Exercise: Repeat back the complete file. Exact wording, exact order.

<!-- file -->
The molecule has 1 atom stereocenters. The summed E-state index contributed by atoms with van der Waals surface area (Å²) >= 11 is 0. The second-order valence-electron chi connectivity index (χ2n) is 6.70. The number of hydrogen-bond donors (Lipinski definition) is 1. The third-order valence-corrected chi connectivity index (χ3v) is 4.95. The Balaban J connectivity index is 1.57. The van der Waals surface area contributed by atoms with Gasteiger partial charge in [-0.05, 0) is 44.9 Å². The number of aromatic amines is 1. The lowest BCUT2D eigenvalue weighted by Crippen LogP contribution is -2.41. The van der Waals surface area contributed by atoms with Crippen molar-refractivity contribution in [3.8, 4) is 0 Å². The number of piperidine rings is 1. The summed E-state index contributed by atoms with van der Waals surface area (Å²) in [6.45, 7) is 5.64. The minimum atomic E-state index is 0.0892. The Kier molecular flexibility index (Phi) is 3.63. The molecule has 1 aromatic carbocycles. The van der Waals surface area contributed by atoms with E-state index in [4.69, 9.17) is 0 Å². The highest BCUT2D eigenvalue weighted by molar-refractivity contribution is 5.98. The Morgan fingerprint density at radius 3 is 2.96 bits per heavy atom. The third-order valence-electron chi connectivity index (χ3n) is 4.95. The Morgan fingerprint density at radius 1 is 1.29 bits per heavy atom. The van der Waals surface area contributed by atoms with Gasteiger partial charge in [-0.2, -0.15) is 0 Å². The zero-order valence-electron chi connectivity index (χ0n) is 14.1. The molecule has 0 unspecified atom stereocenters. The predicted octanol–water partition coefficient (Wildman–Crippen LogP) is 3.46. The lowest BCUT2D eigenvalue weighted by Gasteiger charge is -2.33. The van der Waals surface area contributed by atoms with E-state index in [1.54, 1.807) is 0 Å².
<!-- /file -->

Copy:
The molecule has 1 atom stereocenters. The summed E-state index contributed by atoms with van der Waals surface area (Å²) >= 11 is 0. The second-order valence-electron chi connectivity index (χ2n) is 6.70. The number of hydrogen-bond donors (Lipinski definition) is 1. The third-order valence-corrected chi connectivity index (χ3v) is 4.95. The Balaban J connectivity index is 1.57. The van der Waals surface area contributed by atoms with Gasteiger partial charge in [-0.05, 0) is 44.9 Å². The number of aromatic amines is 1. The lowest BCUT2D eigenvalue weighted by Crippen LogP contribution is -2.41. The van der Waals surface area contributed by atoms with Crippen molar-refractivity contribution in [3.8, 4) is 0 Å². The number of piperidine rings is 1. The summed E-state index contributed by atoms with van der Waals surface area (Å²) in [6.45, 7) is 5.64. The minimum atomic E-state index is 0.0892. The Kier molecular flexibility index (Phi) is 3.63. The molecule has 1 aromatic carbocycles. The van der Waals surface area contributed by atoms with E-state index in [4.69, 9.17) is 0 Å². The highest BCUT2D eigenvalue weighted by molar-refractivity contribution is 5.98. The Morgan fingerprint density at radius 3 is 2.96 bits per heavy atom. The third-order valence-electron chi connectivity index (χ3n) is 4.95. The Morgan fingerprint density at radius 1 is 1.29 bits per heavy atom. The van der Waals surface area contributed by atoms with Gasteiger partial charge in [-0.2, -0.15) is 0 Å². The zero-order valence-electron chi connectivity index (χ0n) is 14.1. The molecule has 0 unspecified atom stereocenters. The predicted octanol–water partition coefficient (Wildman–Crippen LogP) is 3.46. The lowest BCUT2D eigenvalue weighted by Gasteiger charge is -2.33. The van der Waals surface area contributed by atoms with E-state index in [1.54, 1.807) is 0 Å².